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Campaign Diaries: One is the Loneliest Number

By Jason Campbell

Recently I ran a one-shot in the Old Gods of Appalachia game setting, which uses Monte Cook Games’ Cypher System. I ran this at a local game store, in a group where two of the six players knew nothing about the Cypher System and two others had only minimal experience with it. I briefly reviewed the game system rules, but a lot of the rules are easiest to learn while playing. 


It’s important to note for this story that in the Cypher System when a player rolls a natural 1, it’s not simply a failure, it triggers what’s called a GM Intrusion. This means that the GM introduces an additional story element that changes the trajectory of the narrative. Although GM Intrusions do not always have a negative effect, when it’s because a player’s rolled a natural 1 it usually involves a complication which the PCs must deal with. 

In the pre written adventure I was running the PCs had stowed away in a box car of a cargo train, and were headed to a house right on the shore of a river, but the river was a water spirit with a temper. When they jumped from the train I had them make a roll to avoid injury, which one player missed with a natural 1. The damage was only 2 points, but I also needed to create a GM Intrusion. They were close to the river and I knew there was a pre-written intrusion at the river, where the river attacks and pulls one PC into the water. I decided that I’d use the river intrusion for the natural 1 they rolled while jumping off the train. The player knew they’d  get a GM Intrusion, but I just told them “you take the damage, that’s it for now”. FWIW, this can be a fun way to play it, if used sparingly, it puts the players on edge.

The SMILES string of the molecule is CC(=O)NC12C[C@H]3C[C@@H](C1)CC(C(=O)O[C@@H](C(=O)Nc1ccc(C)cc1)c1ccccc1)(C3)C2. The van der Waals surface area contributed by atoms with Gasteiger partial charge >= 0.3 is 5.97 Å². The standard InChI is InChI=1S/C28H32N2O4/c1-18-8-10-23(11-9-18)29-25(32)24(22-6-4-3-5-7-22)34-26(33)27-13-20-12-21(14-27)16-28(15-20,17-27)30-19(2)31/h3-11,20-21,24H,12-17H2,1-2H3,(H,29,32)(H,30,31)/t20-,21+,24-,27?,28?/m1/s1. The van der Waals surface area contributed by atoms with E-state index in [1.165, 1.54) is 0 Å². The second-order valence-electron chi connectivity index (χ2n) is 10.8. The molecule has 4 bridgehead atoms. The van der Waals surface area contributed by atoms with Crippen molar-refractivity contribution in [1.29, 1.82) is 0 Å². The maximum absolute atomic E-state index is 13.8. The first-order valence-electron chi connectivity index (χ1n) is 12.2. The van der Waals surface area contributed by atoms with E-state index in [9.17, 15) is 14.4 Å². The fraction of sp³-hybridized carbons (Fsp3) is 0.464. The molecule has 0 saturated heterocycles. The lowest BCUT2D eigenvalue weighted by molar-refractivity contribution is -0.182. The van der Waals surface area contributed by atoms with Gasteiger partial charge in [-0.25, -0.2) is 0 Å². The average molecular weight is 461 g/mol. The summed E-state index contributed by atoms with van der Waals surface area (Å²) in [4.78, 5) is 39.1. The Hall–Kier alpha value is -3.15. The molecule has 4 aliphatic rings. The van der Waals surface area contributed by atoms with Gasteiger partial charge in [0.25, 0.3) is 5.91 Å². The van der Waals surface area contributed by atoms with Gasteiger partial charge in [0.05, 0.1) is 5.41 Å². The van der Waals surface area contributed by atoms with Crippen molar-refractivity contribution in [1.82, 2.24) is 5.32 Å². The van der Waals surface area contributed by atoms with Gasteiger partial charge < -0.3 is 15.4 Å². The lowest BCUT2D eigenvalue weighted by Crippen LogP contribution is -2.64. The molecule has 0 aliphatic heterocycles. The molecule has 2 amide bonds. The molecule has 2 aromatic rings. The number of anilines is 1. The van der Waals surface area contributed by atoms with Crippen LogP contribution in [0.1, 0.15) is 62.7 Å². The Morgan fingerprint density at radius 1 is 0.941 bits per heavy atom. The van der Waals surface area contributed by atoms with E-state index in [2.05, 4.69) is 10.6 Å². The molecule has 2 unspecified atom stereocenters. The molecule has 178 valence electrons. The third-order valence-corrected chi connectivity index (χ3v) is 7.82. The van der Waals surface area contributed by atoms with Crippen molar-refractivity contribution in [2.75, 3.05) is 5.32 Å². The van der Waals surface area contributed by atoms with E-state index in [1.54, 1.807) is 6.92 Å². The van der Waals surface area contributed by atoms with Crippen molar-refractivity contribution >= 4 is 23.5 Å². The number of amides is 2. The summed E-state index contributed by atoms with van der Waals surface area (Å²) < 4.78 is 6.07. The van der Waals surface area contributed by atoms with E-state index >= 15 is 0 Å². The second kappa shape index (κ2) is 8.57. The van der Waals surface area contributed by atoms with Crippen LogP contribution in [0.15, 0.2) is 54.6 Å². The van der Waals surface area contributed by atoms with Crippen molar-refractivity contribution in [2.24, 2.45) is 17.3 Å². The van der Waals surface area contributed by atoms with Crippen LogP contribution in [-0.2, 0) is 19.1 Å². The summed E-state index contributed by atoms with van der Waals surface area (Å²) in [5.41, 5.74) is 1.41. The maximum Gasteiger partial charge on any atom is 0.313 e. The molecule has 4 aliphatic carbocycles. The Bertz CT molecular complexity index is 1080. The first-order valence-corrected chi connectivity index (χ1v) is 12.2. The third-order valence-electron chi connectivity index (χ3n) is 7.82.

When they arrived at the river the river attacked and dragged the PC (who rolled a natural 1) into the water. One of the PCs jumped into the water to keep the other PC from being swept away. He then rolled a natural 1 to see if he could succeed on this action. So I ruled that he was also dragged into the water. Another PC ran into the house and rolled a natural 20 on an investigation check, so I let them find a rope and a net. They passed this to another PC at the river’s edge, who attempted to throw it to the PCs in the river, but their roll to succeed on that action was - you guessed it - a natural 1. They survived, but in the next scene rolled another natural 1. 

The PCs ended up surviving by using many points from their ability pools (Cypher System is a game of resource management more so than many RPGs). It brings up a question for GMs - what do you do when you’re completely out of ways to add complications to change the narrative? There are many out there who might say that the dice fated this scene to be a total party kill, and anything else would be taking it too easy on the PCs. That’s certainly one way to look at it, if your table prefers that type of game. I personally have a different philosophy about GM Intrusions resulting from natural 1s. I run games such that they should make the scenario more difficult for the PCs, but not straight out kill them. But in this scenario, were all these horrid rolls dictating that this should kill them all? 

Another difficulty in this scenario was that this was a one shot and at this point we only had about one hour left in the session. I knew that I could only add complications that didn’t extend the time to complete the story. If all the PCs were swept down river, we’d likely not have time to resolve that situation and finish the scenario in a satisfying conclusion. If I was advising someone else in this scenario I’d suggest a creative, out of the box solution, but during the game session I felt like I was just out of ideas. 

So what would you do as a game master? Let us know in the comments!